Scotland Week: Casual Sex: Cosmic Innuendo (Interview) | Under the Radar - Music Magazine
Sunday, October 25th, 2020  

Scotland Week: Casual Sex

Cosmic Innuendo

Sep 02, 2014 Photography by Wendy Lynch Redfern Issue #50 - June/July 2014 - Future Islands
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We have a special theme on Under the Radar's website this week which we're simply calling Scotland Week. All throughout the week we will be posting interviews, reviews, lists, and blog posts relating to Scotland and in particular Scottish music. Here's an article on the new Scottish band Casual Sex. 

Are you a fan of Casual Sex? What's not to love about Casual Sex? Casual Sex is fantastic. Once you give Casual Sex a try, you'll never be able to get enough.

On paper, from the capital lettersand this being a music magazineit's pretty clear we're discussing a band. Spoken out loud, however, without context, it's almost impossible to avoid unintended innuendo.

"I think one of the most painful processes anyone can go through other than childbirth is trying to find a name for a band," explains Sam Smith, guitarist and lead vocalist for the Scottish post-punk quartet Casual Sex. "You make these lists with names like, I don't know, The Starry Nights, or The Elegant Village, or something. Or Pop Star! And you cringe. Then I came across Casual Sex and it made me snigger. It's got a naughty ring to it, and it'll raise an eyebrow, at least."

"That's the only reason I joined the band," jokes guitarist Edward Wood. "The best thing about it was the name."

Casual Sex started out as Smith's solo project, encompassing a set of seven songs he'd written and recorded on his own. Those tracks eventually made their way to several like-minded musicians through Glasgow's The Green Door Studio, where Smith works as an engineer. Soon, bassist Peter Masson, drummer Chris McCrory, and Wood joined Smith. The band found their sound together, which lies somewhere between the melodic, post-punk mode of fellow Glaswegians Orange Juice and the brash, punkish glam of early Adam Ant.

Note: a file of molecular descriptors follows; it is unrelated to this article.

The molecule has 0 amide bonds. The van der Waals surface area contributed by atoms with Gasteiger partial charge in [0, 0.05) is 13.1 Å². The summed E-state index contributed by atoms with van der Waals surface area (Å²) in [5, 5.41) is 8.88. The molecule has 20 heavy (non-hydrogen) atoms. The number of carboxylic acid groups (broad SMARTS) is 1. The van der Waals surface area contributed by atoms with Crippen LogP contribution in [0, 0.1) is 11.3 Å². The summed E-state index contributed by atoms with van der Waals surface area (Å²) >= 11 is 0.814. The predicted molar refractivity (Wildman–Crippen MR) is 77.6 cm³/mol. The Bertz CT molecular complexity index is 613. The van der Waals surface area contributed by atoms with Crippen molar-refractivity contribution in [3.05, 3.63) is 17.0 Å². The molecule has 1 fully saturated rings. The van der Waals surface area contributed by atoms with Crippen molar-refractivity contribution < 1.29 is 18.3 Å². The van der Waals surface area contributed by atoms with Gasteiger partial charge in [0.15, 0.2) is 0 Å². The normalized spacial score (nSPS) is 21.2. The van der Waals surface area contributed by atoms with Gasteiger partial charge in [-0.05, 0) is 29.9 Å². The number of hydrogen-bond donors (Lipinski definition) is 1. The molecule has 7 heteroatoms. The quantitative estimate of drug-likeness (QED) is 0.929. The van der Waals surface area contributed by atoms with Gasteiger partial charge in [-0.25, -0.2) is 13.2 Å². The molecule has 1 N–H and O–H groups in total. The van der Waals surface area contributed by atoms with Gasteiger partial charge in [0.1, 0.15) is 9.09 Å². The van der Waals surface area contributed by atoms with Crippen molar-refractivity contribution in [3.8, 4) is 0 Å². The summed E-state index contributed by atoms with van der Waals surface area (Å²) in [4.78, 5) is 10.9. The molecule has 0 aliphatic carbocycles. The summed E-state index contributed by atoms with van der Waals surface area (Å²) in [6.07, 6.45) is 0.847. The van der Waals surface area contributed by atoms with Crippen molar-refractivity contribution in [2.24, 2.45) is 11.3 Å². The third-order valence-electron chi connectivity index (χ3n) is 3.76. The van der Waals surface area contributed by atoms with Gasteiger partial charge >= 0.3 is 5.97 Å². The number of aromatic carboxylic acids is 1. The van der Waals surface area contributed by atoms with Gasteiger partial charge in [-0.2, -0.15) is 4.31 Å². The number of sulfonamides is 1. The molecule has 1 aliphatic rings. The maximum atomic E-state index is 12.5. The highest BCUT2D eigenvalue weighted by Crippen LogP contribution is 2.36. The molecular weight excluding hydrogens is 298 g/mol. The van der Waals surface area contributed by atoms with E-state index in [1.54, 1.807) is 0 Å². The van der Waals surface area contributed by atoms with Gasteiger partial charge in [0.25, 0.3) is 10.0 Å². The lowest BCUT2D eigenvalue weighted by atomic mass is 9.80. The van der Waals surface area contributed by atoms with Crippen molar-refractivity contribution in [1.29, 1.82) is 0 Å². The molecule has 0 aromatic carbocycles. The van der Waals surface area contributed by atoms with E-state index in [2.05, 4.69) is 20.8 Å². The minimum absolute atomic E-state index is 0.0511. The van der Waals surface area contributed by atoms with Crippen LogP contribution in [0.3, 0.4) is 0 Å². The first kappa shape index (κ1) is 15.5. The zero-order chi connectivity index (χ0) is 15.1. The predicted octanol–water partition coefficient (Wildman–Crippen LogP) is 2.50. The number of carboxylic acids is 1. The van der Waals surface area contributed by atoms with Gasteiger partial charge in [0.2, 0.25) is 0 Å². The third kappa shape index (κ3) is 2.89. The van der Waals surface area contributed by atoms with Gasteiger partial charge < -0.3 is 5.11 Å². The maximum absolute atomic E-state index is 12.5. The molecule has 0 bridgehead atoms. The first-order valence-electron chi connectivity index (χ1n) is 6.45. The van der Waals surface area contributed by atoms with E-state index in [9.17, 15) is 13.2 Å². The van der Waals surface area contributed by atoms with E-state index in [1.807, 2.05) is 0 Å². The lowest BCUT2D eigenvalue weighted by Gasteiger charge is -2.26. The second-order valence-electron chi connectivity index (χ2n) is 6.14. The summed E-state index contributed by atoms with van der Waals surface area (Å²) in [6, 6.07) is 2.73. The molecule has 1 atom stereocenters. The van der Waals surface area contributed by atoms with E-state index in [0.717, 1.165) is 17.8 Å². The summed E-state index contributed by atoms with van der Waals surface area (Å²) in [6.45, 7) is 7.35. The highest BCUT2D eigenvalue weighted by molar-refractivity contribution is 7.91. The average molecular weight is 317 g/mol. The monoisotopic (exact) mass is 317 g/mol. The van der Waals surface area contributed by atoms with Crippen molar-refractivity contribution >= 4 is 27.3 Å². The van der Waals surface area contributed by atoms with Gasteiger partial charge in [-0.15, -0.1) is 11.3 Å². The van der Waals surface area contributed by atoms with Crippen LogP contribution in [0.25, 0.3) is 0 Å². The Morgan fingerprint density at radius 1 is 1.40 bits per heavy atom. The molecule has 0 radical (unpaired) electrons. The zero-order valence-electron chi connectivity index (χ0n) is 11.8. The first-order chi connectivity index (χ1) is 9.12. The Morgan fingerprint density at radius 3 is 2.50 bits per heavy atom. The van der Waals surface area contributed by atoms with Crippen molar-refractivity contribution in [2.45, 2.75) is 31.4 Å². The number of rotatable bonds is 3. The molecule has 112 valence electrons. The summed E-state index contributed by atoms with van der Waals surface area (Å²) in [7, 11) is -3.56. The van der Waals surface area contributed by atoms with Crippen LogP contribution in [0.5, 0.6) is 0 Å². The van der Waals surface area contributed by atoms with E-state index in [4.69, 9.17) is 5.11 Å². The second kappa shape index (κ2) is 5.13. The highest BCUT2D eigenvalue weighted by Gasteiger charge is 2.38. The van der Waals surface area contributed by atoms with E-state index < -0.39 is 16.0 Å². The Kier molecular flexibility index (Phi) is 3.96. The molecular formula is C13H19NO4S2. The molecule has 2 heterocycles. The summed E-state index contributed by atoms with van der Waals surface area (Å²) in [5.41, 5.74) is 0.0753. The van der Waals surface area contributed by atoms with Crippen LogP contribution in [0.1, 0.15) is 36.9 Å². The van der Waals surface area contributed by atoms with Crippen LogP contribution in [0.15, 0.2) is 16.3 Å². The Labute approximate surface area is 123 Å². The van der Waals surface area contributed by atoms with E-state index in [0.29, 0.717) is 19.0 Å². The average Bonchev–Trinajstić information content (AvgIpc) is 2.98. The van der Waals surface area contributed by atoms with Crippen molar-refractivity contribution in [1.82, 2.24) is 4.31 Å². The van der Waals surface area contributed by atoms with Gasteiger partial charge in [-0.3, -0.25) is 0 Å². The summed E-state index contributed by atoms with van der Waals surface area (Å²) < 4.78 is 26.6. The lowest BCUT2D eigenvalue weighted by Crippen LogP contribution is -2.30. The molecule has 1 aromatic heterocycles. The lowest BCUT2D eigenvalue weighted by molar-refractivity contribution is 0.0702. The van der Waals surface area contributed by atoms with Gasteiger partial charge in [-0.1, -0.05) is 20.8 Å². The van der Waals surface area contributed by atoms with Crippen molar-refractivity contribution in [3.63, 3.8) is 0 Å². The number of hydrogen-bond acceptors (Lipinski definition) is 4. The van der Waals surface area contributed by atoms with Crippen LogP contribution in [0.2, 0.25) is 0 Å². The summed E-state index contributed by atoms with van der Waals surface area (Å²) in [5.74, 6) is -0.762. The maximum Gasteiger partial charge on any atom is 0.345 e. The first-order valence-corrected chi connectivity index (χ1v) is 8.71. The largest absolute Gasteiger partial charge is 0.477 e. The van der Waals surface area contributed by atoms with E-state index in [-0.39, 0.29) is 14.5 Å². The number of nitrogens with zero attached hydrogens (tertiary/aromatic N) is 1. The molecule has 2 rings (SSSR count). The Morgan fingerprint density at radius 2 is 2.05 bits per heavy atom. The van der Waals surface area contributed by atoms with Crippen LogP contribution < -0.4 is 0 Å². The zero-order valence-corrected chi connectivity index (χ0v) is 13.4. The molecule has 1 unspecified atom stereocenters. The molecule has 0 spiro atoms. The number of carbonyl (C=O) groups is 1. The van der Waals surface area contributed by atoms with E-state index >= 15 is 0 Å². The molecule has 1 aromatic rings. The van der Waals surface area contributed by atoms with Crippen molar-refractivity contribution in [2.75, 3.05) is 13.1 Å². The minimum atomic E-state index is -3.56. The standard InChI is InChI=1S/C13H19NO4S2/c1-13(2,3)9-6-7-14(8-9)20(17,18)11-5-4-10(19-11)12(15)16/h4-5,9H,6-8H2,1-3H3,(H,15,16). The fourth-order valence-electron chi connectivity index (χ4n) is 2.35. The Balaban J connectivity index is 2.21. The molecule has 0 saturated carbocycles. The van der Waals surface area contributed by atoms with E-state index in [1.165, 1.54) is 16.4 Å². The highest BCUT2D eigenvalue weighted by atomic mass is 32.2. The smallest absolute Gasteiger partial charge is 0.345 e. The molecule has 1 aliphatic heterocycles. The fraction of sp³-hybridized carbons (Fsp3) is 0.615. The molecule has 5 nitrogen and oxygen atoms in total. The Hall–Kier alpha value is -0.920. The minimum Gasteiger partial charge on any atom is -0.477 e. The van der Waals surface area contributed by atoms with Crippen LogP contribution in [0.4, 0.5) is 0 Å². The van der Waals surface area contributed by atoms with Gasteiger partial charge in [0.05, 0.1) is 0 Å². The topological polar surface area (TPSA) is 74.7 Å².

"The first single is from that original set of songs, but everything else is by the band," Smith says. "Very quickly it became evident that we work quite well as a unit. When you work alone you can become very attached to something in a way that can actually stifle a lot of creativity. Having other people on board really opens a lot of avenues to you."

That lead single, "Stroh 80," is about Smith getting caught in an affairit was written from experienceand is named after a highly potent brand of rum. It follows the band's The Bastard Beat EP, whichwith song titles such as "What's Your Daughter For?" and "The Sound of Casual Sex"rightly earned the band praise not only for their rhythm-driven songwriting, but their sense of humor, which can be detected in everything from their lyrics to their stage banter and interview answers.

"The next thing I'm going to work on is an Eagles tribute band called The Seagulls, and we'll specialize in doing weddings and birthdays, things like that," jokes Masson, when asked about the band's future. "Because everyone needs money, and that's the only way we're going to make any."

The band is currently wrapping up work on their debut full-length, which should be out later this year. One day they hope that people will come around to realize that behind the silly name, Casual Sex are serious artists. But until then, they don't shy away from double entendres.

"My favorite thing to say is that I play bass for Casual Sex," says Masson. "I want to see how far [the name] can be pushed before everyone agrees that it's exhausted."

"We're looking for a new level of innuendo," says Smith.

"We've been talking about cosmic innuendo," Masson continues. "That's where we want to go."

[Note: This article first appeared in Under the Radar's June/July print issue (Issue 50). We are posting it as part of our Scotland Week coverage. Also check out our earlier Q&A with Casual Sex here.]

 



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